Zellweger had been acting in student films and other small projects when she sent an audition tape in for Love and a .45.

“It felt like destiny—weirdly,” she recalls. “At that time, you see the same people over and over again. You’re standing on one set, and everybody’s reading the script for the next thing. [Matthew] McConaughey had it, and I read it. And I had a feeling. I’d gone to Dallas, and the audition got canceled on the way up. There were no cellphones to tell you not to come. So I went by my agent, and I saw the script on her desk. Read it in the living room. And I put [my tape] on Continental Airlines to Los Angeles.”

“When I saw her,” Talkington says, “that was it. I had to threaten to walk off the movie to cast her. Like me and the producer literally had a talk. ‘We’re not going to make this movie if you don’t cast her.’ And they relented. And now they take all the credit for it. I did nothing but observe the obvious. We went to Austin with no lead actress. And I kept saying, ‘I know we’ll find the right person in Austin, it’s got to be in Texas.’ And she made it happen too. She found the script and sent us a tape. She’s a go-getter and I am too. Maybe that’s why we get along.”

Talkington had never even made a short film when he found himself in charge of a feature. “I did a lot of lying,” he remembers with a laugh. “I told them I knew what I was doing. I told them I’d made a film before. I told them I’d made a lot of films. I told them they all burned up in a dorm-room fire in college. They believed me. When I stepped on the set of that film, I had never been on a film set before, not even a student film set. But honestly, I knew what I wanted to do. It took me about two days to get the basics.”

The two lost touch for years before reconnected. It happened to be the day that Talkington found out he had stage three or four colon cancer, and they had planned dinner for that night. He decided not to tell her about his diagnosis. “I didn’t tell her because I know how she is, and I didn’t want to burden her with that, and because I love her so much, and I know how she is” he says before turning to Zellweger. “But do you understand how intense that is? Because I was scared. And I was with you. And it felt so comfortable.”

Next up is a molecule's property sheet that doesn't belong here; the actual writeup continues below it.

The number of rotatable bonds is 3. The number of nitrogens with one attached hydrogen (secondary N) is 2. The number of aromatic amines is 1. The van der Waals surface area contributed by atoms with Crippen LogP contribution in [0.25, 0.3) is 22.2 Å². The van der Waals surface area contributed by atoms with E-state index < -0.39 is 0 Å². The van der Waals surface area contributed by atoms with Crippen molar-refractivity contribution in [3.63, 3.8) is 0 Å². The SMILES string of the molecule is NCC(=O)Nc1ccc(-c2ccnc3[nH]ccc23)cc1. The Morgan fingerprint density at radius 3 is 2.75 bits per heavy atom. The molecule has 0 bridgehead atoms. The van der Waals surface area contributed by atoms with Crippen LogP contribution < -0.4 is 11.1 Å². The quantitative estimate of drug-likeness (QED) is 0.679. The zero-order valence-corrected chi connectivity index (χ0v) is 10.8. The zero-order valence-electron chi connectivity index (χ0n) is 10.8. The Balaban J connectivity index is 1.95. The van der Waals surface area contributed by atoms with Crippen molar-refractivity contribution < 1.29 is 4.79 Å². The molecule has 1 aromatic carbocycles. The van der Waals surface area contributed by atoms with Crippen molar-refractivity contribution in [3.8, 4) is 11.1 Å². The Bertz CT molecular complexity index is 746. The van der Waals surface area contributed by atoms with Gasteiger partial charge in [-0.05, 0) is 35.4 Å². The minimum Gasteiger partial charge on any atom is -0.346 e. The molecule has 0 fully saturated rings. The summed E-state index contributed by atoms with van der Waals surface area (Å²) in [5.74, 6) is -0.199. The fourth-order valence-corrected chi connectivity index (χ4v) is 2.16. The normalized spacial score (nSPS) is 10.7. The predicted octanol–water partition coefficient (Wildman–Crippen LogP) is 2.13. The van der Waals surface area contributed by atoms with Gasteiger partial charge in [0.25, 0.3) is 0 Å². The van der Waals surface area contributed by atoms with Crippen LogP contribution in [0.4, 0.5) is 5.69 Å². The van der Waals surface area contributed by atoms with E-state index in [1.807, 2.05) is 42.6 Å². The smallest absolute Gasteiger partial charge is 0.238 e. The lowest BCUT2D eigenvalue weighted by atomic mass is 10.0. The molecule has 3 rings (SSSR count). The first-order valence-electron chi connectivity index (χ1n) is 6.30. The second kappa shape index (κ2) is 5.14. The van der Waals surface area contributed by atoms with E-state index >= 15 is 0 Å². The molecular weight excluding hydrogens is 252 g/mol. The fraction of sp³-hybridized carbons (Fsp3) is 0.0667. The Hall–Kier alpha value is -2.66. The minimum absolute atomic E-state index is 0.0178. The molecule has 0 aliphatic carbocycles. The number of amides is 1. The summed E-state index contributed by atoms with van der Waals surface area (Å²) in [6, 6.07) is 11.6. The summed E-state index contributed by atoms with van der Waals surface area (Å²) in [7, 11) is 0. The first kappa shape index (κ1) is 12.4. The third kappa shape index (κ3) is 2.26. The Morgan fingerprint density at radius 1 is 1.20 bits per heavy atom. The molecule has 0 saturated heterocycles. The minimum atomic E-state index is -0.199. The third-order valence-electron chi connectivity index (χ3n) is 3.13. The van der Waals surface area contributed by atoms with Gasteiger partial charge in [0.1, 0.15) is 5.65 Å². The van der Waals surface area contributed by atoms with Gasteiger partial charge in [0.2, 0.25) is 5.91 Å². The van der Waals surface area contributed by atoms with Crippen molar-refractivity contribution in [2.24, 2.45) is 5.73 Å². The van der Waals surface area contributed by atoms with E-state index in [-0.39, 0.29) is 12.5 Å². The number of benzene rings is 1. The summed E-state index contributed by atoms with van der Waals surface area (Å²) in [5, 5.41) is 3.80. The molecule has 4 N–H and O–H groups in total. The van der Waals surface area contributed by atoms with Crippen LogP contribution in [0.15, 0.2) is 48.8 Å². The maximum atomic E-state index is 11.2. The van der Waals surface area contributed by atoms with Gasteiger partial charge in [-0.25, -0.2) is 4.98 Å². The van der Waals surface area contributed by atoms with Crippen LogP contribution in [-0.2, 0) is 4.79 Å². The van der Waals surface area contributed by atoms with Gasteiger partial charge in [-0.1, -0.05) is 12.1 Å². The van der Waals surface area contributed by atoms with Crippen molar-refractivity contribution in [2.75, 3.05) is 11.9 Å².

“I mean, who does that?” she says. “He’s sitting there and he’s thinking about me at that dinner. When he just got that phone call. And he didn’t know where the road was going to lead.”

The road to recovery was long and it made Talkington take stock of his life. The back of the record is a close-up of the scar from the surgery. “It’s a hard-earned scar,” he says. “Some of the songs I wrote during, some I wrote before. I still had my chemo pump on me when I recorded the first songs on this record.”

“Seriously, there’s something that’s been going on with my life and everyone around me,” he continues. “I think it’s going on everywhere. Magic, spirits, I call it ‘the river.’ This record’s about that too. I’ve been seeking it and dancing with it and giving myself to it for years now, for a decade, in a serious weirdo kind of way. It leads me always to the right place. And even that day I was with Renée, I didn’t have to say anything, because just being with you made me feel less afraid.”

“And frankly, you’re making other people less afraid,” Zellweger adds.

Watch the full set from CM Talkington, Renée Zellweger and the rest of Texas Radio at the Paste Party in Austin presented by Ilegal Mezcal below.